The Age of George III

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The Letters of Junius

Letter LXIV: 2 November 1771.

[254] We are desired to make the following declaration, in behalf of Junius, upon three material points, on which his opinion has been mistaken or misrepresented.

1mo. Junius considers the right of taxing the colonies, by an act of the British legislature, as a speculative right merely, never to be exerted nor ever to be renounced. To his judgment it appears plain, "That the general reasonings which were employed against that power, went directly to our whole legislative right; and that one part of it could not be yielded to such arguments, without a virtual surrender of all the rest."

2do. That, with regard to press-warrants, his argument should be taken in his own words, and answered strictly; that comparisons may sometimes illustrate, but prove nothing; and that, in this case, an appeal to the passions is unfair and unnecessary. Junius feels and acknowledges the evil in the most express terms, and will show himself [255] ready to concur in any rational plan that may provide for the liberty of the individual, without hazarding the safety of the community. At the same time he expects that the evil, such as it is, be not exaggerated or misrepresented. In general, it is not unjust, that, when the rich man contributes his wealth, the poor man should serve the state in person; otherwise, the latter contributes nothing to the defence of that law and constitution from which he demands safety and protection. But the question does not lie between the rich and the poor. The laws of England make no such distinctions. Neither is it true, that the poor man is torn from the care and support of a wife and family, helpless without him. The single question is, Whether theseaman,* in times of public danger, shall serve the merchant, or the state, in that profession to which he was bred, and by the exercise of which alone he can honestly support himself and his family? General arguments against the doctrine of necessity, and the dangerous use that may be made of it, are of no weight in this particular case. Necessity includes the idea of inevitable. Whenever it is so, it creates a law to which all positive laws, and all positive rights must give way. In this sense, the levy of ship-money by the king's warrant was not necessary, because the business might have been as well or better done by parliament. If the doctrine maintained by Junius be confined within this limitation, it will go but a very little way in support of arbitrary power. That the king is to judge of the occasion, is no objection, unless we are told how it can possibly be otherwise. There are other instances, not less important in the exercise, nor less dangerous in the abuse, in which the constitution relies entirely upon the king's judgment. The executive power proclaims war and peace, binds the nation by treaties, orders general embargoes, and imposes quarantines : not to mention a multitude of prerogative writs, which, though liable to the greatest abuses, were never disputed.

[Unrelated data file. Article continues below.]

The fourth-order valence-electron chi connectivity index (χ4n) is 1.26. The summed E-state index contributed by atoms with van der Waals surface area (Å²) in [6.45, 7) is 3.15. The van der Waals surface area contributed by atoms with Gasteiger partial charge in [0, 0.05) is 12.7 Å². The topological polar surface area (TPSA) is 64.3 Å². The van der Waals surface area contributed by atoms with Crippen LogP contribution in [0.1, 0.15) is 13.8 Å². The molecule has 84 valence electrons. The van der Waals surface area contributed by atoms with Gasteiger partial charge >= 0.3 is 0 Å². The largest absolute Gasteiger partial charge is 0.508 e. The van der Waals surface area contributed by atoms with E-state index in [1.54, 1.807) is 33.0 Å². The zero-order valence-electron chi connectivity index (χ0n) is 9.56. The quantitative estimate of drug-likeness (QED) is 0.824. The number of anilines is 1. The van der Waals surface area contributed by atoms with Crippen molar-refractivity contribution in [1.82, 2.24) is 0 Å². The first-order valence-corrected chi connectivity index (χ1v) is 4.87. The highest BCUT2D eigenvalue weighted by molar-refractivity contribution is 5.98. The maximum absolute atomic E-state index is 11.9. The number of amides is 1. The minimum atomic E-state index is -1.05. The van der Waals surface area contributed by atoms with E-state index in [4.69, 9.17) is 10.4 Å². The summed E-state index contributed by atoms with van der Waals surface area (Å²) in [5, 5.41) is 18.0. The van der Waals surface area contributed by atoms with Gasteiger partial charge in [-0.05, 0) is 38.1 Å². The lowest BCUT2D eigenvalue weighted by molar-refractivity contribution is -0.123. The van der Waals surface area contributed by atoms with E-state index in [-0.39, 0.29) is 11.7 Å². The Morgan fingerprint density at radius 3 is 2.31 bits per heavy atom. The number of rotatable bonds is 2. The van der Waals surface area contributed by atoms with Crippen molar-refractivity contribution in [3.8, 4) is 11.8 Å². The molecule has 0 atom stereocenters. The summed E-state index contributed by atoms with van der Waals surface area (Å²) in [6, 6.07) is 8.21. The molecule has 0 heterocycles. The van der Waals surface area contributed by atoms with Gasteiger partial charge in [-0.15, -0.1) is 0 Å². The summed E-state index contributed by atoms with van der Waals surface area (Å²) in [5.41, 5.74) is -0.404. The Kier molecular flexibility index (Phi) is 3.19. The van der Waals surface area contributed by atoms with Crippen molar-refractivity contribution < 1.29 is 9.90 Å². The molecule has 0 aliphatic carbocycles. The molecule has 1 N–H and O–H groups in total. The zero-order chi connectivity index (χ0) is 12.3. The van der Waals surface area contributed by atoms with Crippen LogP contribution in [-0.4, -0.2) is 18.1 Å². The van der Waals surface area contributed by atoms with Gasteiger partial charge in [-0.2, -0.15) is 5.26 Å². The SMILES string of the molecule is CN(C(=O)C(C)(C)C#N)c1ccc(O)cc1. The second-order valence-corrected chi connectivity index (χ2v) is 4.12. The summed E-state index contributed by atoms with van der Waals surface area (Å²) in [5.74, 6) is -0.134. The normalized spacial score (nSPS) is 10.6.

3tio. It has been urged, as a reproach to Junius, that he has not delivered an opinion upon the game laws, and particularly the late dog act. But Junius thinks he has

* I confine myself strictly to seamen. If any others are pressed, it is a gross abuse, which the magistrate can and should correct.

[256] much greater reason to complain, that he is never assisted by those who are able to assist him: and that almost the whole labour of the press is thrown upon a single hand, from which a discussion of every public question is unreasonably expected. He is not paid for his labour, and certainly has a right to choose his employment. As to the game laws, he never scrupled to declare his opinion, that they are a species of the forest laws: that they are oppressive to the subject; and that the spirit of them is incompatible with legal liberty; that the penalties imposed by these laws bear no proportion to the nature of the offence: that the mode of trial, and the degree and kind of evidence necessary to convict, not only deprive the subject of all the benefits of a trial by jury, but are in themselves too summary, and to the last degree arbitrary and oppressive : that, in particular, the late acts to prevent dog stealing, or killing game between sun and sun, are distinguished by their absurdity, extravagance, and pernicious tendency. If these terms are weak or ambiguous, in what language can Junius express himself? It is no excuse for Lord Mansfield to say, that he happened to be absent when these bills passed the House of Lords. It was his duty to be present. Such bills could never have passed the house of commons without his knowledge. But we very well know by what rule he regulates his attendance. When that order was made in the house of lords, in the case of Lord Pomfret, at which every Englishman shudders, my honest Lord Mansfield found himself, by mere accident, in the court of king's bench ; otherwise he would have done wonders in defence of law and property! The pitiful evasion is adapted to the character. But Junius will never justify himself by the example of this bad man. The distinction between doing wrong, and avoiding to do right, belongs to Lord Mansfield. Junius disclaims it.

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